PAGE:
Which fishfinder frequency works best in what conditions, for what purposes, and why?
When it comes to finding the best fishfinder for you, you may or may not have considered the frequency or frequencies one unit or another utilizes to ping through the depths. True, this is a function of the transducer as much as it is of the fishfinder itself, but most fishfinders are made to work with a specific set of transducers and the bulk of them come prepackaged with one. So, often frequency isn’t even a factor people consider — even though frequency has a huge impact on how good a unit does or does not perform functions ranging from picking up bottom to differentiating fish from structure.
How Fishfinder Frequency Works
In this day and age, just about everyone understands the basics of how a fishfinder works: the transducer sends out sonar waves (the “pings”), listens for their reflections, then communicates the results to the LCD screen at your helm. But those sonar waves, just like the waves in the ocean, vary in size. And their size dictates a lot of different variables, like how far they travel and how easily they get bounced back. This is easy to visualize since we anglers are used to dealing with waves on the ocean, which act in a similar fashion: really big ones can travel great distances, but they may roll right over small objects without being reflected back. Conversely, small waves won’t go terribly far but can be bounced back by tiny little objects. Simple enough, right?
The measurement used to express the frequency of these sonar waves, kilohertz (kHz), can seem a bit counter-intuitive because the higher the kHz is, the smaller the waves are. Again, we have an easy visualization: in a 100-by-100 chunk of ocean there’s only room for a couple big, rolling swells. But in the same space there’s room for hundreds or thousands of small ripples to move across the surface. Hence, the really big waves have a very low frequency, while the little ripples have a much higher frequency. Very low frequency sonar waves can punch through tremendous depths, but they offer poor sensitivity since it takes a really large object to bounce them back. Very high frequency sonar waves can’t go nearly as far, but they can provide tremendous detail since the smallest objects will create a return.
Armed with the above knowledge, it should be easy to see why a modern imaging unit pinging away with a high 800 kHz frequency can deliver shocking detail, showing sprigs of weed and mere minnow swimming around next to them — but only for a hundred or so feet (range will always hinge on environmental conditions, especially with very high frequencies). Meanwhile, a 50 kHz unit may well show you bottom in 1000 feet of water, but detail levels will be lacking.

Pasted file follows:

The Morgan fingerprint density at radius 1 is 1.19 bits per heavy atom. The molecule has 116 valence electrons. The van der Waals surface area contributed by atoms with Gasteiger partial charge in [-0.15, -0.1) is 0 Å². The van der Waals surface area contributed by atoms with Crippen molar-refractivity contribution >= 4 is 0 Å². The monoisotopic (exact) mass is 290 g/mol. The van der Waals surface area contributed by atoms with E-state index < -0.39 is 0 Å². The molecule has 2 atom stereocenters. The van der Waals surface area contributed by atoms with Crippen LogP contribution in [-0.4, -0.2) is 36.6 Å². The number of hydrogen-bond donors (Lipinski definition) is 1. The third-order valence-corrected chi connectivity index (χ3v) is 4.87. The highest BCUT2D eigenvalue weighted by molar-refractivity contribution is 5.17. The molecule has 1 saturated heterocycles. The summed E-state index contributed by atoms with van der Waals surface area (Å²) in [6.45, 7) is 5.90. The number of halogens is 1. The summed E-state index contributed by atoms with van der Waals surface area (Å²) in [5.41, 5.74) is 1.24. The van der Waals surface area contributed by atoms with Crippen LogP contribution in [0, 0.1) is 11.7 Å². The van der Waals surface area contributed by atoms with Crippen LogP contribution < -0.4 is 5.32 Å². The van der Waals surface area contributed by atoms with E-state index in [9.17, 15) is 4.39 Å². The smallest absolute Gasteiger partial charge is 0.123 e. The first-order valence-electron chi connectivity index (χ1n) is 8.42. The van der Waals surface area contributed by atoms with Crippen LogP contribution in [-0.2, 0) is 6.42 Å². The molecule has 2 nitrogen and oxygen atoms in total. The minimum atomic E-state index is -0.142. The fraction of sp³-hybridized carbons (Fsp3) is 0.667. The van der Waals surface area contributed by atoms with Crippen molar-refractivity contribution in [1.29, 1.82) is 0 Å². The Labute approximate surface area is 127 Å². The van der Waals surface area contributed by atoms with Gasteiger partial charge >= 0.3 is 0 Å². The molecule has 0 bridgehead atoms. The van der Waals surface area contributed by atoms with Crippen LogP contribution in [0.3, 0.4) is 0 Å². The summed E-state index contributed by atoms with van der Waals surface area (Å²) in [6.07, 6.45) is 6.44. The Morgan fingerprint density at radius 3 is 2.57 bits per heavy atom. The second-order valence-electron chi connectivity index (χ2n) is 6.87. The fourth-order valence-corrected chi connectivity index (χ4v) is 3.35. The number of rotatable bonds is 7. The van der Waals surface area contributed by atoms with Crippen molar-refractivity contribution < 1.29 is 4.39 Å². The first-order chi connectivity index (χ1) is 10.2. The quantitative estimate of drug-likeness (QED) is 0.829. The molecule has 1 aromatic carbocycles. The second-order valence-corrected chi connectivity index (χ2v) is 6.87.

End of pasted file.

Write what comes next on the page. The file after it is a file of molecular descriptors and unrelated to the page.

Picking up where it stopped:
Scanners and Side-Finders Vs. Down-Lookers
Most “scanners” or “imaging” units and side-finders operate on very high frequencies, commonly offering the 400 to 800 kHz range and sometimes even higher. For freshwater and inshore guys, this is great. You can pick out the rockpile with fish hanging around it if it’s within casting distance, and drop your jig down right in front of the fish’s noses. But for offshore anglers, the ability is more or less moot. The structure you’re fishing may well be a temp break, or a pinnacle hundreds of feet down, and those scanners and side-finders will never even spot ‘em.
This would seem to make choosing the right fishfinder frequency easy. Get high frequency for shallow water, and low frequency for deep water, right? Hold on a sec…
How CHIRP Works
Enter: CHIRP. The use of the term is something of a misnomer when it comes to fishfinders, because “CHIRP,” commonly referred to as compressed high intensity radar pulse, refers to radar waves. But even then it’s not accurate, because it doesn’t have to be high intensity. Marketers being marketers, the term was more or less hijacked years ago. However, what a CHIRP fishfinder does is quite similar to what a CHIRP radar does: it compresses those pings into a rapid-fire burst, which spans a certain range of frequencies. Just what that range is again depends on the system and the transducer, but the bottom line is that multiple sonar waves of multiple frequencies get blasted out in a fraction of a second. Then the transducer listens for returns bounced back by any or all of them, and interprets the results.
Early in the CHIRP game some manufacturers referred to the tech as “spread spectrum,” which is probably a more accurate description. Be that as it may, we’re stuck with the term — and either way, once someone has a clear understanding of how frequencies work the advantage of utilizing multiple frequencies at the same time should become apparent.
Now mix CHIRP with high frequency scanners and low frequency down-lookers. Oh, and let’s make some transducers with multiple angled elements that look down and around at the same time, and viola: we’ve got 3D fishfinders, too.
Which Fishfinder Frequency is Best for You?
When you cut through all the marketing hype and sort out the options, which fishfinder frequency is the best for your needs? That depends on how and where you fish, but the fact of the matter is that in this day and age, if you want to see fish in just about any reasonable depth or direction, there’s gear out there that’s made to accomplish the task. The real question is, how much are you willing to pay? If you’re okay with spending a quarter mil on fishfinding electronics, you could theoretically rig the same boat up with omnidirectional sonar and spot tuna up to 5000’ (advertised range) 360-degrees around your boat in the ocean, see redfish 350’ to either side in the bay, identify both edges of a channel in 3D, and see a two-inch minnow hovering next to a twig in a lake.
Gee, ain’t tech wonderful?